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African Islamic movement in the United States - Essay Example

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Islam has deep origins in the African-American practice of religion,roots that can be traced back to the period of slavery black Sunni communities in the United States.Islam played a greatly encouraging role in the evolution of a distinct African-American identity…
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African Islamic movement in the United States

Download file to see previous pages... Islam has deep origins in the African-American practice of religion, roots that can be traced back to the period of slavery and early 20th century black Sunni communities in the United States. Islam played a greatly encouraging and ideological role in the evolution of a distinct African-American identity This study will outline the spiritual, ideological and psychological way for tracing the course of Islamic expansion within the United States and how has the matter of race in the United States influenced the practices and the community experiences of black Sunni Muslims who conventionally see Islam as a color and race-blind religion.Malcolm X's Hajj in 1964 and Warith Deen Mohammed's transformation of the Nation of Islam into an orthodox community in 1975 are two of the more recent visible signs of the importance of mainstream Islam in the African-American experience (American Black Islam, 1989). African Americans comprise about 42% of the Muslim population in the United States, which conservatively is somewhere between four to six million; and Sunni African-American Muslims are the predominant community in the United States today.Muslim slaves-involuntary settlers, who had been the urban-ruling elite in West Africa - comprised at least 15% of the slave populace in North America in the 18th and 19th centuries. Their spiritual and racial roots could be tracked to ancient black Islamic monarchy in Ghana, Mali, and Sohghay. Some of these West African Muslim slaves brought the first mainstream Islamic beliefs and practices to America by keeping Islamic names, writing in Arabic, fasting during the month of Ramadan, praying five times a day, wearing Muslim clothing, and writing and reciting the Qur'an (McCloud, 1995).
By the end of the Civil War, the old Islam of the West African Muslim slaves was for all realistic purposes obsolete, because these Muslims were not able to develop community establishment to maintain their faith. When they died, their version of Islam, which was African-American, personal, and with conventional and unorthodox practices disappeared.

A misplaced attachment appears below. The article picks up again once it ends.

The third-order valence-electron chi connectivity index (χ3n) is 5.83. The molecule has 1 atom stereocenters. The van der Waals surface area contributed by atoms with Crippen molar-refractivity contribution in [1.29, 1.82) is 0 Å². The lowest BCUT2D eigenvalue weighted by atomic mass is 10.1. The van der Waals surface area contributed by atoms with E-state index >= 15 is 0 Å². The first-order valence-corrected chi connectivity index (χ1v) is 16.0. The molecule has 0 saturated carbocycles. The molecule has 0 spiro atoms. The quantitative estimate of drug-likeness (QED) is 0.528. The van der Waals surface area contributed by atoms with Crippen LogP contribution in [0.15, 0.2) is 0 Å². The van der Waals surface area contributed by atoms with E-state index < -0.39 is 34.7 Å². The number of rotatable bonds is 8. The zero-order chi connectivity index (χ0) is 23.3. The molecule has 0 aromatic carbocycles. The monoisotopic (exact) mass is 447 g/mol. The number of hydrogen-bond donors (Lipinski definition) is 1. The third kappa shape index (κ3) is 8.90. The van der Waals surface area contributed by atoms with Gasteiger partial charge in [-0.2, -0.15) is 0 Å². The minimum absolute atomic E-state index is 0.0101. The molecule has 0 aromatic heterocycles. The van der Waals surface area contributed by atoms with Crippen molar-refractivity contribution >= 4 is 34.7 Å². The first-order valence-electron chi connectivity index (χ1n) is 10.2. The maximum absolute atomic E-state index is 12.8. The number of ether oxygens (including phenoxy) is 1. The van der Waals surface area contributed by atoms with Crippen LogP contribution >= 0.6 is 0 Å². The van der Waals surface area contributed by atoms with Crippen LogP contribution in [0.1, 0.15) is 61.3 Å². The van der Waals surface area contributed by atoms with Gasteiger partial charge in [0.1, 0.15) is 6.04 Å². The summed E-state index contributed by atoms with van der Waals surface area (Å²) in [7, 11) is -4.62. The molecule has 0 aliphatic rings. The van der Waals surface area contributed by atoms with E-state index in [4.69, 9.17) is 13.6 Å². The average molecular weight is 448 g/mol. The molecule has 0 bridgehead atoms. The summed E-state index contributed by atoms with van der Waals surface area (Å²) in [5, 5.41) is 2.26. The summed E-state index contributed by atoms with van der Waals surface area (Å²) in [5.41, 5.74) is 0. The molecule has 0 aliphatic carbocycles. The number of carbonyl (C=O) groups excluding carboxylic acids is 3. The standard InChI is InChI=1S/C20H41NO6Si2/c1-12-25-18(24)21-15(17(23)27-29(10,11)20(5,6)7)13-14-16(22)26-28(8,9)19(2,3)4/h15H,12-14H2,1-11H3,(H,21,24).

Early 20th-Century Mainstream Communities
In the late 19th and early 20th centuries, the Pro-Africanist ideas of Edward Wilmot Blyden (1832-1912), which criticized Christianity for its racial discrimination and recommended Islam as a feasible alternative faith for African Americans, offered the political agenda for Islam's influence on black Americans. Furthermore, the global outlook of Marcus Garvey's Universal Negro Improvement Association and the Great relocation of more than one million black southerners to northern and Midwestern cities during the World War I era offered the social and political background for the emergence of African-American mainstream communities from the 1920s to the 1940s. The Ahmadiyya Movement in Islam, an unorthodox disciple community from India, set the foundation for conventional Islam in Black America, by imparting African Americans with their first Qur'an, significant Islamic literature and culture, and association to the mainstream world of Islam.
Black Sunni Muslims can track their ancestry in the United States in the early 20th century to two multi-ethnic communities: the Islamic Mission of America, led by Shaykh Daoud Ahmed Faisal in New York City, and the First Mosque of Pittsburgh (Marsh, 1984).
Shaykh Daoud, was born in Morocco and migrated to the United States from Grenada. He was greatly influenced by the Muslim migrant societies, by Muslim sailors from Yemen, Somalia, and Madagascar, and by the Ahmadi version of the Qur'an. He established the Islamic Mission of America, also known as the State Street Mosque, in New York City in 1924. This was the first African-American conventional muslim community in the United States.
The president of the Muslim Ladies Cultural Society was none other than Shaykh Daoud' s wife, "Mother" Khadijah Faisal, who possessed Pakistani Muslim and black Caribbean ancestry. The Islamic ...Download file to see next pagesRead More
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